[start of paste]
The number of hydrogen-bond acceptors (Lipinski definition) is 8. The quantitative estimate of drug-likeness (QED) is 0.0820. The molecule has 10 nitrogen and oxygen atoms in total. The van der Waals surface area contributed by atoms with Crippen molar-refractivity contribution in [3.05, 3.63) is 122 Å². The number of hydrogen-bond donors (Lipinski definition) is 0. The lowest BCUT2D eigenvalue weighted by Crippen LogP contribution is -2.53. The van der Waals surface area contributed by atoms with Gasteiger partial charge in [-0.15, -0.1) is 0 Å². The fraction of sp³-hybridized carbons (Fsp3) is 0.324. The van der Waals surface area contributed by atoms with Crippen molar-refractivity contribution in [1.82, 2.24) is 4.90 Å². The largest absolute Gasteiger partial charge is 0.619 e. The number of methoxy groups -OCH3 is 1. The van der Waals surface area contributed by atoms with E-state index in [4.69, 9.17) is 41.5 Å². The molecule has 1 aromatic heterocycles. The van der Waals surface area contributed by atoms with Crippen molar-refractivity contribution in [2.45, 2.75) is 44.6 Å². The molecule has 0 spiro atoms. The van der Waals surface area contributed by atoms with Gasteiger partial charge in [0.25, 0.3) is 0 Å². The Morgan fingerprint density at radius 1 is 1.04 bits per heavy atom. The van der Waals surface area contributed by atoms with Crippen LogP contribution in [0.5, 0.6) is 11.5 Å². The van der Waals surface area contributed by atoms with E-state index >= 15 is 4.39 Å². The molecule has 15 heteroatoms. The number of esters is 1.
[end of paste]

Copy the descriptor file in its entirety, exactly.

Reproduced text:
The number of hydrogen-bond acceptors (Lipinski definition) is 8. The quantitative estimate of drug-likeness (QED) is 0.0820. The molecule has 10 nitrogen and oxygen atoms in total. The van der Waals surface area contributed by atoms with Crippen molar-refractivity contribution in [3.05, 3.63) is 122 Å². The number of hydrogen-bond donors (Lipinski definition) is 0. The lowest BCUT2D eigenvalue weighted by Crippen LogP contribution is -2.53. The van der Waals surface area contributed by atoms with Gasteiger partial charge in [-0.15, -0.1) is 0 Å². The fraction of sp³-hybridized carbons (Fsp3) is 0.324. The van der Waals surface area contributed by atoms with Crippen molar-refractivity contribution in [1.82, 2.24) is 4.90 Å². The largest absolute Gasteiger partial charge is 0.619 e. The number of methoxy groups -OCH3 is 1. The van der Waals surface area contributed by atoms with E-state index in [4.69, 9.17) is 41.5 Å². The molecule has 1 aromatic heterocycles. The van der Waals surface area contributed by atoms with Crippen molar-refractivity contribution in [2.45, 2.75) is 44.6 Å². The molecule has 0 spiro atoms. The van der Waals surface area contributed by atoms with Gasteiger partial charge in [0.25, 0.3) is 0 Å². The Morgan fingerprint density at radius 1 is 1.04 bits per heavy atom. The van der Waals surface area contributed by atoms with Crippen LogP contribution in [0.5, 0.6) is 11.5 Å². The van der Waals surface area contributed by atoms with E-state index >= 15 is 4.39 Å². The molecule has 15 heteroatoms. The number of esters is 1.